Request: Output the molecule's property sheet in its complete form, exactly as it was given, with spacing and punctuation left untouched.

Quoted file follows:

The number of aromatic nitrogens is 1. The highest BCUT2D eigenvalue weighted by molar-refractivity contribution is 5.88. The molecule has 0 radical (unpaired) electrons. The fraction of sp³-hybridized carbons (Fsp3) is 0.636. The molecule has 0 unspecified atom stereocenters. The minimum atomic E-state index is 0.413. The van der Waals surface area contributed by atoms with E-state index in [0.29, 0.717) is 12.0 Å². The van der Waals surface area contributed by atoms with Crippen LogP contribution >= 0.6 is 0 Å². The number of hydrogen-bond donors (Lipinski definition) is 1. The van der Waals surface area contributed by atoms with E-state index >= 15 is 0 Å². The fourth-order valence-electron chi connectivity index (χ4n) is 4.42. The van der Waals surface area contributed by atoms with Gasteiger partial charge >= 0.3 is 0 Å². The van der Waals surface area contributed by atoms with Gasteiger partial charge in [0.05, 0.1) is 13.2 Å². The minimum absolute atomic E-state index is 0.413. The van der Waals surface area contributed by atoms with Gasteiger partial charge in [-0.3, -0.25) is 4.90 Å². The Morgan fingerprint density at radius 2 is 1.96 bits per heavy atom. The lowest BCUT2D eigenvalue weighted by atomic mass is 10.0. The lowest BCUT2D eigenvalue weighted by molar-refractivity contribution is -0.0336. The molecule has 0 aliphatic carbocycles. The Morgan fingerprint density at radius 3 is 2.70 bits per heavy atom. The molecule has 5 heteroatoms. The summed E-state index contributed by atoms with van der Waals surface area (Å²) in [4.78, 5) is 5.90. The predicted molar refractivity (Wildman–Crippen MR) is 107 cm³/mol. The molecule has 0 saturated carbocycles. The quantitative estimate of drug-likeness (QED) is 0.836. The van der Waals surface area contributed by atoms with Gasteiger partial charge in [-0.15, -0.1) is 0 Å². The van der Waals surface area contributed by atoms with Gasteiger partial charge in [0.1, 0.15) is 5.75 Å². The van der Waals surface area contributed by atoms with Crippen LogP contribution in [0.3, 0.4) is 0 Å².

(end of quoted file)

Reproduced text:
The number of aromatic nitrogens is 1. The highest BCUT2D eigenvalue weighted by molar-refractivity contribution is 5.88. The molecule has 0 radical (unpaired) electrons. The fraction of sp³-hybridized carbons (Fsp3) is 0.636. The molecule has 0 unspecified atom stereocenters. The minimum atomic E-state index is 0.413. The van der Waals surface area contributed by atoms with E-state index in [0.29, 0.717) is 12.0 Å². The van der Waals surface area contributed by atoms with Crippen LogP contribution >= 0.6 is 0 Å². The number of hydrogen-bond donors (Lipinski definition) is 1. The van der Waals surface area contributed by atoms with E-state index >= 15 is 0 Å². The fourth-order valence-electron chi connectivity index (χ4n) is 4.42. The van der Waals surface area contributed by atoms with Gasteiger partial charge >= 0.3 is 0 Å². The van der Waals surface area contributed by atoms with Gasteiger partial charge in [0.05, 0.1) is 13.2 Å². The minimum absolute atomic E-state index is 0.413. The van der Waals surface area contributed by atoms with Gasteiger partial charge in [-0.3, -0.25) is 4.90 Å². The Morgan fingerprint density at radius 2 is 1.96 bits per heavy atom. The lowest BCUT2D eigenvalue weighted by atomic mass is 10.0. The lowest BCUT2D eigenvalue weighted by molar-refractivity contribution is -0.0336. The molecule has 0 aliphatic carbocycles. The Morgan fingerprint density at radius 3 is 2.70 bits per heavy atom. The molecule has 5 heteroatoms. The summed E-state index contributed by atoms with van der Waals surface area (Å²) in [4.78, 5) is 5.90. The predicted molar refractivity (Wildman–Crippen MR) is 107 cm³/mol. The molecule has 0 saturated carbocycles. The quantitative estimate of drug-likeness (QED) is 0.836. The van der Waals surface area contributed by atoms with Gasteiger partial charge in [-0.15, -0.1) is 0 Å². The van der Waals surface area contributed by atoms with Gasteiger partial charge in [0.1, 0.15) is 5.75 Å². The van der Waals surface area contributed by atoms with Crippen LogP contribution in [0.3, 0.4) is 0 Å².